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Hodgman recalls his front page
Former Capital Territory minister Michael Hodgman was a supporter of self-government and pushed the idea in
the first edition of The Chronicle on September 16, 1981, right.
FORMER Capital Territory minister
Michael Hodgman said he was disap-
pointed with the way the self-
government issue played out in the
nation's capital in the 1980s.
The front page of the first edition of
The Chronicle, published on Sept-
ember 16, 1981, featured a story with
Mr Hodgman speaking about the
possibility of the ACT gaining self-
In the article, Mr Hodgman said if a
reasonable and feasible proposal was
put to him on self-government that had
the support of the Canberra com-
munity, he would support it.
However, much to his dismay, no
public support came for a self-
government proposal while Mr Hodg-
man was minister.
''I was the first minister for the ACT
to publicly encourage debate on self-
government for the ACT and I pushed
very strongly for it,'' he told The
Chronicle last week.
''I told the people of Canberra I
would not force self-government on
them against their wishes, but if they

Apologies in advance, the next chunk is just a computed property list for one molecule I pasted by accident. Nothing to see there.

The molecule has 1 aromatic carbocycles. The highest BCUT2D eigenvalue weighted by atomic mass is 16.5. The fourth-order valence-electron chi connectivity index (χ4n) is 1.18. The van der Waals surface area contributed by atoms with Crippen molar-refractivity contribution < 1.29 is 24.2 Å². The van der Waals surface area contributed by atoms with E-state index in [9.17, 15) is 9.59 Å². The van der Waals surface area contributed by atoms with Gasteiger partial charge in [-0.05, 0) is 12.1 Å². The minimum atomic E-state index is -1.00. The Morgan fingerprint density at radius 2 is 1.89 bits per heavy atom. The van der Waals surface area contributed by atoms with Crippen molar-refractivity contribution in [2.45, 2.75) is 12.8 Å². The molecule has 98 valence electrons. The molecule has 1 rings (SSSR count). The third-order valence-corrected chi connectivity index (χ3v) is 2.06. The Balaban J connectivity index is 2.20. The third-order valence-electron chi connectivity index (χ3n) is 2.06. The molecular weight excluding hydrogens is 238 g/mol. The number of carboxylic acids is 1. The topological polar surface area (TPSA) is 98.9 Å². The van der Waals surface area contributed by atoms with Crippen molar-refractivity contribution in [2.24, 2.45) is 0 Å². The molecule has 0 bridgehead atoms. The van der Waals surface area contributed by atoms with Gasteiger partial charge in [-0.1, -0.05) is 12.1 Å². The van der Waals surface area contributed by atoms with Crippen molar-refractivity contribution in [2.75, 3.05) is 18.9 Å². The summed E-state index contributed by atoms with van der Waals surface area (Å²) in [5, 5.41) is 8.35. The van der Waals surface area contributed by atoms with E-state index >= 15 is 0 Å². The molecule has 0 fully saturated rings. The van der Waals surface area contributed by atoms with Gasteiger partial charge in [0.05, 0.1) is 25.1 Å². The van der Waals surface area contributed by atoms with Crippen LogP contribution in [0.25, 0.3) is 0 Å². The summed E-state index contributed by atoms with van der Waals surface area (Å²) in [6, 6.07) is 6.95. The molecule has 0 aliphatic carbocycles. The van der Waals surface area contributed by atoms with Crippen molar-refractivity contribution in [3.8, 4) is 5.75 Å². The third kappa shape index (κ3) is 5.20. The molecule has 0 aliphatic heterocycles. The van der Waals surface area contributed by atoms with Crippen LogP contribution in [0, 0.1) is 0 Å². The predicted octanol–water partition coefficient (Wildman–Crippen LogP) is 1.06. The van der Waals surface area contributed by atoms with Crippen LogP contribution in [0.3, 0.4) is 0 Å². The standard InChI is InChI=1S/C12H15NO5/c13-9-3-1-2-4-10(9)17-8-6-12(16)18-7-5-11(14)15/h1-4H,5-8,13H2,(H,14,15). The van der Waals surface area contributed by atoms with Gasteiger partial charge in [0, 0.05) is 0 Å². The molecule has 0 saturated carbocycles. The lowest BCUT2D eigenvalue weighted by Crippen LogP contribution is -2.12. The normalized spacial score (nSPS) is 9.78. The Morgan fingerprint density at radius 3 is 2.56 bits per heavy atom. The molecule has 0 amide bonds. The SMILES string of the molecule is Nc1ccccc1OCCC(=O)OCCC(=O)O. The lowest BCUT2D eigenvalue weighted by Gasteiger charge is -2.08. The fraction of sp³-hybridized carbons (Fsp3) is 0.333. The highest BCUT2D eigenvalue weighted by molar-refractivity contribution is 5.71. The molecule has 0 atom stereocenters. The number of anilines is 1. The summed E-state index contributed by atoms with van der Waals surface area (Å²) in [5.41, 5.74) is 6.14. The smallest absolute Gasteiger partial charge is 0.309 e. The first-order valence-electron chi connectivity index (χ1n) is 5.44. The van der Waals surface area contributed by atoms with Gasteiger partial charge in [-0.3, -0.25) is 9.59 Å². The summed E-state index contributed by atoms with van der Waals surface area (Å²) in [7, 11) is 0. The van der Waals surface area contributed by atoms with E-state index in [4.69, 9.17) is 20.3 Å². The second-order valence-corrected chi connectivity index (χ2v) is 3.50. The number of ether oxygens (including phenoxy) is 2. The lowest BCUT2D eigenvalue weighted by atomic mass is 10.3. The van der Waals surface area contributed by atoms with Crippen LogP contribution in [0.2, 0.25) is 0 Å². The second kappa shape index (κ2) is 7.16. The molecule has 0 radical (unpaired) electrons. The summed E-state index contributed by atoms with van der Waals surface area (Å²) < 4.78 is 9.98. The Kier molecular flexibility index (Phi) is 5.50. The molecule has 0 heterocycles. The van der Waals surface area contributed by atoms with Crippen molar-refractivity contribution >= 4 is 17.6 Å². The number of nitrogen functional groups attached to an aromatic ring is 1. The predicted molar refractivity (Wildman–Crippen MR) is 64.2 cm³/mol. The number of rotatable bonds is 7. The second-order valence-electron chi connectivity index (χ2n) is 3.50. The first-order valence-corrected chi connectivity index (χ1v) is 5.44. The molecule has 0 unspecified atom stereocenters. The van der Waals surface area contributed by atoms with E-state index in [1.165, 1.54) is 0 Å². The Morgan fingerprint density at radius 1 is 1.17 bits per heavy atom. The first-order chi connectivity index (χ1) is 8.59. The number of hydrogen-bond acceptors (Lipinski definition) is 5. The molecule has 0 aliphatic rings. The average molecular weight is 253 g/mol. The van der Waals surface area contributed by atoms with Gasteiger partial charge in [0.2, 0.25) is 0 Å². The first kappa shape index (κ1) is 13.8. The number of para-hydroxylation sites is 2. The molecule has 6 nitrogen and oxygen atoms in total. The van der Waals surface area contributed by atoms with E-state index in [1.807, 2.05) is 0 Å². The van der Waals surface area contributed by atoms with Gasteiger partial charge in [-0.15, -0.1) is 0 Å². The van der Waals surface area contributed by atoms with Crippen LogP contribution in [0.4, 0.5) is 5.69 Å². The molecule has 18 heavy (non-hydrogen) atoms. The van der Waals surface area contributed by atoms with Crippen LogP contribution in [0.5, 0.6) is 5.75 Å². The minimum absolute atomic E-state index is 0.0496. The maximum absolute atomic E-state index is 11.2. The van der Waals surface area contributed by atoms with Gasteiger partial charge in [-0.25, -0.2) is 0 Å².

genuinely wanted self-government I
was their man and I would give them
150 per cent support.
''Sadly, I was very disappointed
when the people did not take up this
Mr Hodgman thought a fear cam-
paign was behind Canberrans' reluc-
tance to pursue self-governance.
''I think many people thought they
would be better off staying as they
were,'' he said.
''And there were senior public
servants telling people they would get
less funding from the Commonwealth
Government if they went to self-
government and said rates and charges
would rocket up, which was all
Mr Hodgman said the ACT Govern-
ment that was established in 1988 was
not the model he had envisaged while
he was minister. ''I ceased to be the
minister on election day in 1983 when
we were defeated by Labor and the
issue was not really pushed after that,''
''And what ended up happening is
not what should have been.
''I would have liked to have seen the
ACT have a proper parliament like the
states with an upper and lower house,
but that didn't happen.
''I still have people in Canberra tell
me that if the government had been set
up that way, we would have the finest
national capital in the world.''
While disappointed with the self-
government issue, Mr Hodgman said
he thoroughly enjoyed his three years
as Capital Territory minister, in which
he was heavily involved in the com-
mencement of construction of the new
Parliament House, establishing a new
High Court of Australia building,
substantial improvements to the Aust-
ralian War Museum, and landscaping
of old Parliament House.
''I was very proud of my time as
minister for the Capital Territory, it
was like being premier of a state,'' he
''I sang the praises of Canberra right
around Australia, New Zealand, the
UK, the US and every country I could
Mr Hodgman, 72, only last year
ended his political career when he
decided not to recontest his seat in the
Tasmanian Government. Now retired,
he resides in his old home town of
Kingston Beach, just south of Hobart.
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